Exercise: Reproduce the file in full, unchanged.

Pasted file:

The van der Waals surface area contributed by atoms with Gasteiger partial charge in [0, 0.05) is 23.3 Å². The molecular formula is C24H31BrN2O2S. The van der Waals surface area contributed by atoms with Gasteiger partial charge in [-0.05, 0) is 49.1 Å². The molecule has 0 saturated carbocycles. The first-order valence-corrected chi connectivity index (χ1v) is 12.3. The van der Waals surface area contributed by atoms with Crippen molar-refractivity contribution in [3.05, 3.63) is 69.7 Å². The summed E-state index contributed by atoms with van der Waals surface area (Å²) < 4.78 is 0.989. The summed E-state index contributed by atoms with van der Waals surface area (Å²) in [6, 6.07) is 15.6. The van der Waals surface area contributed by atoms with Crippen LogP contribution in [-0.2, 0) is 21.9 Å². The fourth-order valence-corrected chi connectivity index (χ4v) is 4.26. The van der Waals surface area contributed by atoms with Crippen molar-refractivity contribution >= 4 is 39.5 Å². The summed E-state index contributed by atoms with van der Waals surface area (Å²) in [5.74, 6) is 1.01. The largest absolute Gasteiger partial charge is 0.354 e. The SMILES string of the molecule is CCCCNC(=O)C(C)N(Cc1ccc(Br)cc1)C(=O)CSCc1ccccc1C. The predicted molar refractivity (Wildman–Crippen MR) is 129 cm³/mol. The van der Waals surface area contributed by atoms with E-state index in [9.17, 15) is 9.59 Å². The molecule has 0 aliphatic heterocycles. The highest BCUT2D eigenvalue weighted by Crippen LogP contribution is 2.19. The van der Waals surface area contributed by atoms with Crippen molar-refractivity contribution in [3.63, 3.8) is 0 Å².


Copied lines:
The van der Waals surface area contributed by atoms with Gasteiger partial charge in [0, 0.05) is 23.3 Å². The molecular formula is C24H31BrN2O2S. The van der Waals surface area contributed by atoms with Gasteiger partial charge in [-0.05, 0) is 49.1 Å². The molecule has 0 saturated carbocycles. The first-order valence-corrected chi connectivity index (χ1v) is 12.3. The van der Waals surface area contributed by atoms with Crippen molar-refractivity contribution in [3.05, 3.63) is 69.7 Å². The summed E-state index contributed by atoms with van der Waals surface area (Å²) < 4.78 is 0.989. The summed E-state index contributed by atoms with van der Waals surface area (Å²) in [6, 6.07) is 15.6. The van der Waals surface area contributed by atoms with Crippen LogP contribution in [-0.2, 0) is 21.9 Å². The fourth-order valence-corrected chi connectivity index (χ4v) is 4.26. The van der Waals surface area contributed by atoms with Crippen molar-refractivity contribution >= 4 is 39.5 Å². The summed E-state index contributed by atoms with van der Waals surface area (Å²) in [5.74, 6) is 1.01. The largest absolute Gasteiger partial charge is 0.354 e. The SMILES string of the molecule is CCCCNC(=O)C(C)N(Cc1ccc(Br)cc1)C(=O)CSCc1ccccc1C. The predicted molar refractivity (Wildman–Crippen MR) is 129 cm³/mol. The van der Waals surface area contributed by atoms with E-state index in [9.17, 15) is 9.59 Å². The molecule has 0 aliphatic heterocycles. The highest BCUT2D eigenvalue weighted by Crippen LogP contribution is 2.19. The van der Waals surface area contributed by atoms with Crippen molar-refractivity contribution in [3.63, 3.8) is 0 Å².